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Democrats Introduce Bill To Ban Hate Speech In Media

From an article appearing last week in the industry magazine, Broadcasting & Cable:

Markey Introduces Hate Speech Report Bill

By John Eggerton | April 16, 2014

The former chair of the House communications subcommittee wants the government to look into so-called hate speech on broadcast, cable and the Internet and offer up ways to "address" that use of telecommunications.

In the wake of the Kansas shootings, Sen. Ed Markey (D-Mass.) has introduced a bill, The Hate Crime Reporting Act of 2014 (S.2219), that would update a two-decade old report on the role of telecommunications—the Internet, radio and TV—"in encouraging hate crimes based on gender, race, religion, ethnicity, or sexual orientation."

When they try to ram through this bill, it won’t be the Kansas shooter, Mr. Miller/Cross, they cite. It will be Donald Sterling.

In 1992, Markey, then a member of the House, used the Telecommunications Authorization Act to direct the National Telecommunications and Information Administration to "examine the role of telecommunications in encouraging hate crimes."

1992 practically being the birth of the internet.

He wants his new standalone bill, which is supported by Rep. Hakeem Jeffries (D-N.Y.), to update that report. “We have recently seen in Kansas the deadly destruction and loss of life that hate speech can fuel in the United States," Markey said, "which is why it is critical to ensure the Internet, television and radio are not encouraging hate crimes or hate speech that is not outside the protection of the First Amendment."

The bill wants the report to look at both broadcast and cable speech, including public access TV, over which cable operators have little control, as well as commercial mobile services.

NTIA would have a year to come up with the report and send copies to the House and Senate Justice and Commerce (Energy & Commerce in the House) committees.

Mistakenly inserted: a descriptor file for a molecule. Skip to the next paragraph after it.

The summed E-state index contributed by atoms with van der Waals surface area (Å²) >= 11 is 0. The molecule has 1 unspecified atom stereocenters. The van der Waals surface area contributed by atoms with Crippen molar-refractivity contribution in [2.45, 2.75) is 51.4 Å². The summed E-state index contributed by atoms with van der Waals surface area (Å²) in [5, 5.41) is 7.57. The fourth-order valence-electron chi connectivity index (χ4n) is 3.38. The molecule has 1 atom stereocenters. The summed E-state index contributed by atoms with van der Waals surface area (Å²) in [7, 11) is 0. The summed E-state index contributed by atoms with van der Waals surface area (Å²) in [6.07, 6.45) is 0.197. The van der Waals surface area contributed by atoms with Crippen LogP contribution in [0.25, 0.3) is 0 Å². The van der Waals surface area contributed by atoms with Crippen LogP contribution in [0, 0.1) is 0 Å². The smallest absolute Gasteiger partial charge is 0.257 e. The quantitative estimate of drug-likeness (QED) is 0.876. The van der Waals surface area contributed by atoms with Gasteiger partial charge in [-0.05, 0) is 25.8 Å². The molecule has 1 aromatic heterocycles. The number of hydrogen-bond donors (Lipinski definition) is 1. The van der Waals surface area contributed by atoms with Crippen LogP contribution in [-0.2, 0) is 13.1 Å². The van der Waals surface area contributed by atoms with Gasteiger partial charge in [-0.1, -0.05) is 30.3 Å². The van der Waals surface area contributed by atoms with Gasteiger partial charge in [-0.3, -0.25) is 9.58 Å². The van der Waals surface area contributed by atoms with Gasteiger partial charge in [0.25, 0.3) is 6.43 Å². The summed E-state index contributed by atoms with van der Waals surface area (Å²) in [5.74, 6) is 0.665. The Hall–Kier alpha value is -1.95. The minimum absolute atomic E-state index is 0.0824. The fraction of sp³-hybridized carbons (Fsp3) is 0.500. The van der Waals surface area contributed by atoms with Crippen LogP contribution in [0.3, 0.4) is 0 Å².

Under this bill the (Orwellian-sounding) National Telecommunications and Information Administration would be required to submit a report to Congress on “the use of telecommunications” “to advocate and encourage violent acts and the commission of crimes of hate.” And it would also recommend steps for Congress to take that are “appropriate and necessary to address such use of telecommunications.” 

Isn’t that wonderful? What could go wrong? And never mind that this is precisely in contradiction of the First Amendment.

By the way prosecutors already have the authority to prosecute threats made via telecommunications, including the internet. So there is no clear need for this law, as far as public safety is concerned.

The alleged shooter in the Kansas City attack was reported to be Frazier Glenn Cross, who as Frazier Glenn Miller Jr., ran as a white supremacist write-in senatorial candidate from Missouri. Miller/Cross had already been denied a broadcast platform for views thanks to a combination of Missouri broadcasters and the FCC.

Would it be too far-fetched to suggest that Mr. Miller/Cross might not have gone completely over the edge if he had been allowed to vent? (This question probably just got us put on somebody’s list.)

Back in 2010, the FCC advised Missouri broadcasters that it “would not be unreasonable” for them to find that he was not a bona fide candidate and did not qualify for mandatory airtime under FCC rules, according to FCC sources at the time.

Stations have to make commercial airtime available to bona fide candidates, but after Missouri broadcasters (and the state Attorney General) sought a declaratory ruling that he was not a candidate and would not qualify for airtime, the FCC provided the corroborating advice informally, which sometimes happens with political ad questions because time is usually of the essence.

So why do we need this new law?

This article was posted by Steve Gilbert on Thursday, May 1st, 2014. Comments are currently closed.

7 Responses to “Democrats Introduce Bill To Ban Hate Speech In Media”

  1. chainsaw

    Is being a celeb and wearing a “white man is evil” pendant considered hate speech?

  2. mr_bill

    What is Spike Lee going to do if this passes? Just kidding, his “hate speech” will still be allowed.

  3. .. because this worked out so well in 1930s Germany ..

  4. captstubby

    “the use of telecommunications” “to advocate and encourage violent acts and the commission of crimes of hate.” And it would also recommend steps for Congress to take that are “appropriate and necessary to address such use of telecommunications.”

    1984

    It is the job of the Thought Police to uncover and punish thoughtcrime and thought-criminals. They use psychology and omnipresent surveillance (such as telescreens) to search, find, monitor and arrest members of society who could potentially challenge authority and status quo,